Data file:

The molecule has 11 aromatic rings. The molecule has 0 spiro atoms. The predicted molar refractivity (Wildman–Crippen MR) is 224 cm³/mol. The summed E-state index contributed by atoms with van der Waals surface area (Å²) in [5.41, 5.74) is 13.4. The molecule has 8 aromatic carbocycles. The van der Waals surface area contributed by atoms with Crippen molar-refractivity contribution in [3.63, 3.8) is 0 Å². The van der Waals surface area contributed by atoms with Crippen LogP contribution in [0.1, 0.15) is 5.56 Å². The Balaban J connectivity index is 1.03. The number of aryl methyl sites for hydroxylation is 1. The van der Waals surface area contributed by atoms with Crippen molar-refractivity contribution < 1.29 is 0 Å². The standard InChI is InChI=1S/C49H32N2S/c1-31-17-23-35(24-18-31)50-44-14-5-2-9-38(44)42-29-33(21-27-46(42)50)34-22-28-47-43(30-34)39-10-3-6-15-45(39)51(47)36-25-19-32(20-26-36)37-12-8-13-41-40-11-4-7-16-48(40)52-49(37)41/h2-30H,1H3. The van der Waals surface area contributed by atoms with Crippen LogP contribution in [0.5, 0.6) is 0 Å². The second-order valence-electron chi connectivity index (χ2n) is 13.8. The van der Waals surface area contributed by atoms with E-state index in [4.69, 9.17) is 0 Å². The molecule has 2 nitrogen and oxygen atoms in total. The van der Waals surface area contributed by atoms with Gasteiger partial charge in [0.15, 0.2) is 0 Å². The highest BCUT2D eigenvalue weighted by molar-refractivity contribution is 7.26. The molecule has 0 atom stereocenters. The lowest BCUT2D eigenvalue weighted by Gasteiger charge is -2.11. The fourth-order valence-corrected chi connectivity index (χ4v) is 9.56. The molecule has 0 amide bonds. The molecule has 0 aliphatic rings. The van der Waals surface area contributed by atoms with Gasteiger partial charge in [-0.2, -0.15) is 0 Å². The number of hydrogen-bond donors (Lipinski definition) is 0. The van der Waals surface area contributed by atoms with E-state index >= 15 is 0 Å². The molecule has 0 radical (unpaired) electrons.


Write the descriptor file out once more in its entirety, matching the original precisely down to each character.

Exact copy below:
The molecule has 11 aromatic rings. The molecule has 0 spiro atoms. The predicted molar refractivity (Wildman–Crippen MR) is 224 cm³/mol. The summed E-state index contributed by atoms with van der Waals surface area (Å²) in [5.41, 5.74) is 13.4. The molecule has 8 aromatic carbocycles. The van der Waals surface area contributed by atoms with Crippen molar-refractivity contribution in [3.63, 3.8) is 0 Å². The van der Waals surface area contributed by atoms with Crippen LogP contribution in [0.1, 0.15) is 5.56 Å². The Balaban J connectivity index is 1.03. The number of aryl methyl sites for hydroxylation is 1. The van der Waals surface area contributed by atoms with Crippen molar-refractivity contribution < 1.29 is 0 Å². The standard InChI is InChI=1S/C49H32N2S/c1-31-17-23-35(24-18-31)50-44-14-5-2-9-38(44)42-29-33(21-27-46(42)50)34-22-28-47-43(30-34)39-10-3-6-15-45(39)51(47)36-25-19-32(20-26-36)37-12-8-13-41-40-11-4-7-16-48(40)52-49(37)41/h2-30H,1H3. The van der Waals surface area contributed by atoms with Crippen LogP contribution in [0.5, 0.6) is 0 Å². The second-order valence-electron chi connectivity index (χ2n) is 13.8. The van der Waals surface area contributed by atoms with E-state index in [4.69, 9.17) is 0 Å². The molecule has 2 nitrogen and oxygen atoms in total. The van der Waals surface area contributed by atoms with Gasteiger partial charge in [0.15, 0.2) is 0 Å². The highest BCUT2D eigenvalue weighted by molar-refractivity contribution is 7.26. The molecule has 0 atom stereocenters. The lowest BCUT2D eigenvalue weighted by Gasteiger charge is -2.11. The fourth-order valence-corrected chi connectivity index (χ4v) is 9.56. The molecule has 0 amide bonds. The molecule has 0 aliphatic rings. The van der Waals surface area contributed by atoms with Gasteiger partial charge in [-0.2, -0.15) is 0 Å². The number of hydrogen-bond donors (Lipinski definition) is 0. The van der Waals surface area contributed by atoms with E-state index >= 15 is 0 Å². The molecule has 0 radical (unpaired) electrons.